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“Superspreader” wedding in Maine linked to COVID-19 outbreak, fatalities

How many Canadians have the new coronavirus? Total number of confirmed cases by region

Editor’s note: These numbers will continue to be updated as they are confirmed by Global News. Graphics can take up to 10 minutes to update following number changes.

As of April 5, Global News is only reporting lab-confirmed cases for British Columbia and Alberta, where provincial health authorities are including probable and “epidemiologically-linked” cases in their official count.

As of Aug. 14, Global News is counting both lab-confirmed and presumptive cases for Manitoba, which no longer provides a breakdown of its cases. Data prior to Aug. 14 has been corrected.

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National

The latest on September 19

  • Newly confirmed COVID-19 cases reported by the provinces have brought the national total to 142,000 cases and 9,200 deaths. More than 124,000 people have recovered — about 89 per cent of the remaining confirmed cases. More than 7.7 million people have been tested.

With the exception of British Columbia, the chart below only includes confirmed cases, not presumptive or epidemiologically linked cases. To view all presumptive cases in the country, see Health Canada’s chart here.

Canada has added more than 400 new cases of COVID-19 every day in September, as the once flattened curve has once again started to point in the wrong direction. On Sept. 18, nearly 1,000 newly diagnosed cases were reported — bringing the curve back to levels last seen in late May.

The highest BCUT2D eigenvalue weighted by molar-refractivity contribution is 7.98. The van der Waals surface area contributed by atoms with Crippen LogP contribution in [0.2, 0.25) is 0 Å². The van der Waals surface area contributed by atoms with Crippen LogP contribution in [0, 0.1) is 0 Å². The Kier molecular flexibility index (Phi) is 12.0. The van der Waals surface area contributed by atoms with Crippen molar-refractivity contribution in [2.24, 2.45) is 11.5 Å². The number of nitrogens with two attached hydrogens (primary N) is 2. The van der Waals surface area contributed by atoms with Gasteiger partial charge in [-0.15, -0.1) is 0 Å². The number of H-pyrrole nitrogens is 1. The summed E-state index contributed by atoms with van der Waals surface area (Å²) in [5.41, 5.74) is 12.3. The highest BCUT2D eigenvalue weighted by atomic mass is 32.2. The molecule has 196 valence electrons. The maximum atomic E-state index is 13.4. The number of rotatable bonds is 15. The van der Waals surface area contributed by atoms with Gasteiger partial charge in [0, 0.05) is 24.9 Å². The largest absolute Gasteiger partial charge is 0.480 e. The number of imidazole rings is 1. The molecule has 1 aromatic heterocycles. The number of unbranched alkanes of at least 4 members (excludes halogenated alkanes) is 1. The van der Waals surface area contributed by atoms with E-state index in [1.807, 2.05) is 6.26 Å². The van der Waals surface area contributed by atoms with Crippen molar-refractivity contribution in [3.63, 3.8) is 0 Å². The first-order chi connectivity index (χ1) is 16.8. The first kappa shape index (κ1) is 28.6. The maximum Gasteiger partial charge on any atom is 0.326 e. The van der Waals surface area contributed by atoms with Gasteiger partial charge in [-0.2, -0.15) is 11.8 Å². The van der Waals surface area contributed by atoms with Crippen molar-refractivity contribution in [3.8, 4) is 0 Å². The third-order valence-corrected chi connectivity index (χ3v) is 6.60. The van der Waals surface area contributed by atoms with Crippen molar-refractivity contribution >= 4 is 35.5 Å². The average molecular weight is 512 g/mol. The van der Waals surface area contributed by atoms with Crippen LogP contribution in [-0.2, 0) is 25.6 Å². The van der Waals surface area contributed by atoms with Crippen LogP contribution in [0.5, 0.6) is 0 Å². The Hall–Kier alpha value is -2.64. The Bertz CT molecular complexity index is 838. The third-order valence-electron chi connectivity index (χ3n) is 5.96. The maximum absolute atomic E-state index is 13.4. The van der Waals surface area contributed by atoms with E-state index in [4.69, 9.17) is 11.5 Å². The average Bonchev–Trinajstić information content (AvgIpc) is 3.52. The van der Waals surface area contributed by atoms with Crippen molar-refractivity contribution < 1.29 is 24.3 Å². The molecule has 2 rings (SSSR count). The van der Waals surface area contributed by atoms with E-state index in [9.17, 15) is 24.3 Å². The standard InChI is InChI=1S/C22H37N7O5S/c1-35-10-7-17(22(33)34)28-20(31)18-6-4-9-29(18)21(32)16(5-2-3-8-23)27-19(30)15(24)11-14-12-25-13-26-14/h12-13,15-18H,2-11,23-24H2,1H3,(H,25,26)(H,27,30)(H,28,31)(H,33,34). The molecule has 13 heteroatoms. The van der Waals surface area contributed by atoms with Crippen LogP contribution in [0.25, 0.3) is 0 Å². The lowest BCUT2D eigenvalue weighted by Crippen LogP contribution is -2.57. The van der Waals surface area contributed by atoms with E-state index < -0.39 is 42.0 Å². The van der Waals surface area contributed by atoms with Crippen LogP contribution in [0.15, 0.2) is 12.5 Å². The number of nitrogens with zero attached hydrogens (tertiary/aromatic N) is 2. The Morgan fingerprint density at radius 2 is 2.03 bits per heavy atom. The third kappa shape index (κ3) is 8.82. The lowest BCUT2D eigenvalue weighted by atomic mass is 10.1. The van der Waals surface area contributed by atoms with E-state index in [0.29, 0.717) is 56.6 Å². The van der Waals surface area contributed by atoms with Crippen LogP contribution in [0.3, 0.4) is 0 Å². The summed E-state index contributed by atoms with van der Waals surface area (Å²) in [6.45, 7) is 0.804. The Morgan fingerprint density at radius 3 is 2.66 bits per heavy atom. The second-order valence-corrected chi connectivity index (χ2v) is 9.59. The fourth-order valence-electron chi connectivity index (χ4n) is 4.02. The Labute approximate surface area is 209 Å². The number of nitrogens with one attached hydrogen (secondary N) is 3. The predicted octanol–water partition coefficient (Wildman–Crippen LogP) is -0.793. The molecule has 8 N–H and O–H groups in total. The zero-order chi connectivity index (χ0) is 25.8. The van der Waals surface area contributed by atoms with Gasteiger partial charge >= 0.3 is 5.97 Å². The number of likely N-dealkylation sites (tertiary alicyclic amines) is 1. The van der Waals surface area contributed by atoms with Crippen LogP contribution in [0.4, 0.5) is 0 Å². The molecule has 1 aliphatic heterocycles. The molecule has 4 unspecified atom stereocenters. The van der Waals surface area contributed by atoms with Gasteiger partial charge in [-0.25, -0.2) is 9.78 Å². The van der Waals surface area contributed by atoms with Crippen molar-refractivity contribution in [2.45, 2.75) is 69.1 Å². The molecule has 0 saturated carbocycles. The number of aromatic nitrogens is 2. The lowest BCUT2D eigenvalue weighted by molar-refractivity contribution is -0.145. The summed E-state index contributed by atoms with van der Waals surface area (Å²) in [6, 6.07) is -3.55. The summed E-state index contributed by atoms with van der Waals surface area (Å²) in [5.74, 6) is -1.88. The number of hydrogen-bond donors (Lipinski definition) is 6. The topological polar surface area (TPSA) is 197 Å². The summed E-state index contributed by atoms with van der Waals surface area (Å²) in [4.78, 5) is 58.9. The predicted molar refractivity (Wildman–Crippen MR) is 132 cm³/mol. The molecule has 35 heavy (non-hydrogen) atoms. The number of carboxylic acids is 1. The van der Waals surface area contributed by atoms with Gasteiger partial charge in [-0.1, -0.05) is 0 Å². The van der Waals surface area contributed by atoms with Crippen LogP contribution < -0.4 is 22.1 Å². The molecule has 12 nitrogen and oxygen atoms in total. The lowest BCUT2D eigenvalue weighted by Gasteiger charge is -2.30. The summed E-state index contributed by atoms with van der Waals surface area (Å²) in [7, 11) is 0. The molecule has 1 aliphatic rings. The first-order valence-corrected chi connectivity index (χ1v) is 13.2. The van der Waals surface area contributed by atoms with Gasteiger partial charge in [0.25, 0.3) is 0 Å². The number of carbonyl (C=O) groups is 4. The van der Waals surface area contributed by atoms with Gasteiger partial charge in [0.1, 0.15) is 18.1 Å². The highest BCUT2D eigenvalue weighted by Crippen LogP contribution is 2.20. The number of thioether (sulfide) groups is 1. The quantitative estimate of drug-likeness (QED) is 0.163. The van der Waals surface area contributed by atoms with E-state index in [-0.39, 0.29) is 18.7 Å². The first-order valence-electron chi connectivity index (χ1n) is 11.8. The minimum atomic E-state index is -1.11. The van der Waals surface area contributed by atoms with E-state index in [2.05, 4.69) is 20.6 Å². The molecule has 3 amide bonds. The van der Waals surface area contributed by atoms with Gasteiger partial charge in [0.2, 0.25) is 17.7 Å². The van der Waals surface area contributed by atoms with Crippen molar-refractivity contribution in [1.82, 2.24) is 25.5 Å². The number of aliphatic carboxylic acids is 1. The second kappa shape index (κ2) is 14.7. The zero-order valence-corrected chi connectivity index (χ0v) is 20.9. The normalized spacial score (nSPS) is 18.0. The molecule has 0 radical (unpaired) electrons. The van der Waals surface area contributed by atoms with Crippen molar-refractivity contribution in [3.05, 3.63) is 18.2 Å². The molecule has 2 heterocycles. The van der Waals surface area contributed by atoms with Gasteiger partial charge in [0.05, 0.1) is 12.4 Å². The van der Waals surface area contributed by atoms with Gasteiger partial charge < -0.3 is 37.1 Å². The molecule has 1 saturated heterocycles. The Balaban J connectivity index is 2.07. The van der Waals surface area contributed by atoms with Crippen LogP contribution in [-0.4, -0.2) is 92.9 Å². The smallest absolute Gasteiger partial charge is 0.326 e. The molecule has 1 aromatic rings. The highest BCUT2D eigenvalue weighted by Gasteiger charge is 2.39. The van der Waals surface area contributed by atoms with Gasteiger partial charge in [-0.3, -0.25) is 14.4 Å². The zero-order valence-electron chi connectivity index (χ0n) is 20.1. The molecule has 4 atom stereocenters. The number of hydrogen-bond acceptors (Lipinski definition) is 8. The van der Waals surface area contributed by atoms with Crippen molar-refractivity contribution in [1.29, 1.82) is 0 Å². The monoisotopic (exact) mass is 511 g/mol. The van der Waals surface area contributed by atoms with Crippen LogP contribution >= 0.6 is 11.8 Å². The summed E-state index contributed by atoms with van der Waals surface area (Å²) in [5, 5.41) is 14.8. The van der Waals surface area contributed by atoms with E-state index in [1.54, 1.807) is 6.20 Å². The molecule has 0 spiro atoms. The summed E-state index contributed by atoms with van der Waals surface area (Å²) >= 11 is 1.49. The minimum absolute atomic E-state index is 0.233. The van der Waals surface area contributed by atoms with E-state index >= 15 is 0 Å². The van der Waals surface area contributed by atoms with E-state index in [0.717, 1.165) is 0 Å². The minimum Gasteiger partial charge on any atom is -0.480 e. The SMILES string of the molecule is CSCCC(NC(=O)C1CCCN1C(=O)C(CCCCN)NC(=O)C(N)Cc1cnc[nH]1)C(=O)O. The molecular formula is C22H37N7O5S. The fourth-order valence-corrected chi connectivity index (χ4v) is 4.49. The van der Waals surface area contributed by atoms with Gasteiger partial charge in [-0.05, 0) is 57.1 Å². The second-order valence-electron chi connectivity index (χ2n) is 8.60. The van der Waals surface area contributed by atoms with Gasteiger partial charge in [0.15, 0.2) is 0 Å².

Organizations around the world have warned about the economic impact lockdowns can have – specifically on those already struggling to get by. It’s something Canadian experts are worried about too, telling Global News Friday that the “huge decline in employment is going to push people under the poverty line.”

Read more: Poverty in Canada was bad pre-coronavirus. Experts worry what will come next

“The real question is — how much can government programs push back?” said David Macdonald, a senior economist at the Canadian Centre for Policy Alternatives.

Dr. Anthony Fauci, the top U.S. government official on infectious diseases, said in an interview with Global News on Sept. 4 that keeping the border between the U.S. and Canada closed could help contain spread of the virus as cases south of the border are still “unacceptably high.” 

“If you have an area of the country with very, very low activity, obviously there’s concern about letting people in from countries in which there’s a high rate of infection,” Fauci told Global News’ Jackson Proskow.

Those with milder symptoms are more likely to spread the virus in a community setting, as they may not know they have the disease, explained Dr. Isaac Bogoch. This is why social distancing is important, as you could be unintentionally passing COVID-19 on to others, he said.

“We’ve been hearing about what we need to do for weeks now. It’s been over a week. We know exactly what it is to do to avoid getting this infection. We know how to prevent ourselves from getting this infection. We know how to prevent transmission in community settings,” he said.

Provinces and territories test for coronavirus at very different rates. That’s something to bear in mind as we look at positive test rates: the more you look, the more you find.

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British Columbia

What you need to know

  • B.C. reported an additional 179 cases of COVID-19 on Sept. 18, bringing the total to 7,720 confirmed cases. Forty of those cases are historical, with some dating back to early August.
  • Three new deaths were reported. The death toll stands at 223, while a total of 5,797 cases have recovered.
  • A total of 122 additional cases are considered “epidemiologically linked,” meaning they are related to confirmed cases but have not been confirmed by laboratory tests themselves. Seven of those cases were part of the Sept. 18 count.